We got back to the station and traveled a little back to Matsue where we were staying that night. We had booked the Hotel New Urban which had an onsen at the 4th floor with a view over beautiful Lake Shinji. While looking for a restaurant that appealed to us, we had wandered almost back to the station and in a little shabby area with several soap land parlors we found an izakaya style restaurant that served the type of food we had been looking for and it turned out to be a very nice restaurant with an own style and not just another franchise of a big restaurant chain. It was called Rokumonsen.
The next day we bought a multi-pass and visited the castle which is one of the few remaining original medieval castles in Japan and from there we walked over to Lafcadio Hearn's residence. Lafcadio Hearn is better known in Japan as Koizumi Yakumo and is especially well-known to the Japanese for his collections of Japanese legends and ghost stories. The residence is very well kept and has a nice garden which doesn't date back from the time Lafcadio Hearn lived there but was created by the father of the current owner as exercise. Finally we visited the samurai house which is just a short walk from the Lafcadio Hearn residence. It was worth the visit, but not exceptionally interesting to either of us at least.
The local specialties include the tiny shizimi shellfish caught in Lake Shinji in the early moring.
Later that day we continued our trip south via the JR Sanin Honsen line via Masuda where we changed trains to Nagato. The scenery from the train was still very dramatic when the train passed close by the sea.
From Nagato we took the bus to finally arrive in Tawarayama Onsen which had been the main target for us. It is virtually unknown onsen town, a backwater literally, with great baths and nice ryoukan. I had the feeling that not many foreigners had preceded me here as people would stop to look and an old man almost fell off the roof trying to catch a glimpse of us. This had also a drawback as they were about to refuse me access to the town's public bath and only my wife's explication that I understand Japanese and know the Japanese onsen habits thoroughly made them change their minds. The famous Kawa-no-yu was closed the day we visited much to our chagrin. The next day we went to the new bath which featured a spa for dogs which was just too cute. The temperature of the baths was much lower than I was used to but I had a great time chatting with two men who had driven up from Kyushu to visit the onsen of southern Yamaguchi. Often the male baths can be awfully quiet, almost grim, with everybody enjoying the hot water silently with only occasionally some people whispering while the female baths often are much noisier. I always sort of envy the women as it sounds like they are having much more fun. This time, with only the three of us in the bath, they could not contain their curiosity and it was very enjoyable chatting and answering their questions.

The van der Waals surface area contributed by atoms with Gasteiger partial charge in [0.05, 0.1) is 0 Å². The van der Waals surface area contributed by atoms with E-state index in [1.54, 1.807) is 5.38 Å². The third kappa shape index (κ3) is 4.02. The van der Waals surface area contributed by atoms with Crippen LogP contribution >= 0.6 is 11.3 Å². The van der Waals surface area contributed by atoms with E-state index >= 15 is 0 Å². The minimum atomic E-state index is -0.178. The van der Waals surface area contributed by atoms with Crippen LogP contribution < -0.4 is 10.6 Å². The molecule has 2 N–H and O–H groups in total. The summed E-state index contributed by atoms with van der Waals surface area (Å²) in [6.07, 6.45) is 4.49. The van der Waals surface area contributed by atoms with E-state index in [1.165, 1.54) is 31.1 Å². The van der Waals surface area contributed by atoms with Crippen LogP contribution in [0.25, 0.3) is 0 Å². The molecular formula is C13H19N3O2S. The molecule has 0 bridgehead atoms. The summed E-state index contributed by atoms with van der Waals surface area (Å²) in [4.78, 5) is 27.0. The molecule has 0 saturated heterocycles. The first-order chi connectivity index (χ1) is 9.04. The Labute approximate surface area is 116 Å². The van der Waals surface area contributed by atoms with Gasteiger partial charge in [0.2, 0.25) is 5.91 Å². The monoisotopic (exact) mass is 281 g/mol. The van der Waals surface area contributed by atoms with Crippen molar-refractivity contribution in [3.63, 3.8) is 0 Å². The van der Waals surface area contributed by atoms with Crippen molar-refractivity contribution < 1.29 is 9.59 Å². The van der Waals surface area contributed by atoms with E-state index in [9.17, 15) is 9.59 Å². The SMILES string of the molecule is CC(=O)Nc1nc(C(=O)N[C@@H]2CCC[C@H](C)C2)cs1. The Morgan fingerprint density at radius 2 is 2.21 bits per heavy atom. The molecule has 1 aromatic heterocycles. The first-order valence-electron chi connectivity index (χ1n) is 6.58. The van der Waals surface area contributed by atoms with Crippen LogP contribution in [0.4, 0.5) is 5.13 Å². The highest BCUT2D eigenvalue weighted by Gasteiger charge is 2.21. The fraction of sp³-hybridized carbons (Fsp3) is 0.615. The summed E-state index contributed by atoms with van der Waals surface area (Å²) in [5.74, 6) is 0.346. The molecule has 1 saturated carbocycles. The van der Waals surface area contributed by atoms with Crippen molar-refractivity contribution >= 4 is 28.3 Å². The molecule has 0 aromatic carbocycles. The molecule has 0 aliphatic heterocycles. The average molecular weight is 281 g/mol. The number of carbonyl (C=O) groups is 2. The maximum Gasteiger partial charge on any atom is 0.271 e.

Apart from the onsen, Tawarayama is also famous for the tiny Marakannon temple dedicated to the phallus which is a short walk from the town and is a great place to buy some interesting souvenirs. From there is a small walk along the river which featured vibrant autumn colors and lots of orange kaki (persimmon) fruit. If you want children but have not been successful yet, this is the place to worship.
The local specialties include fugu which was served in the Ryoukan.
The next day we took the bus to Nagatoyumoto station on the JR Minesen line which took us to Asa where there is a Sanyo shinkansen station.
Photos taken during this trip: http://community.webshots.com/album/179220559poArNF
GPS Waypoints of this trip: http://www.geocities.com/Tokyo/Gulf/9755/GPS/JapanPOI.html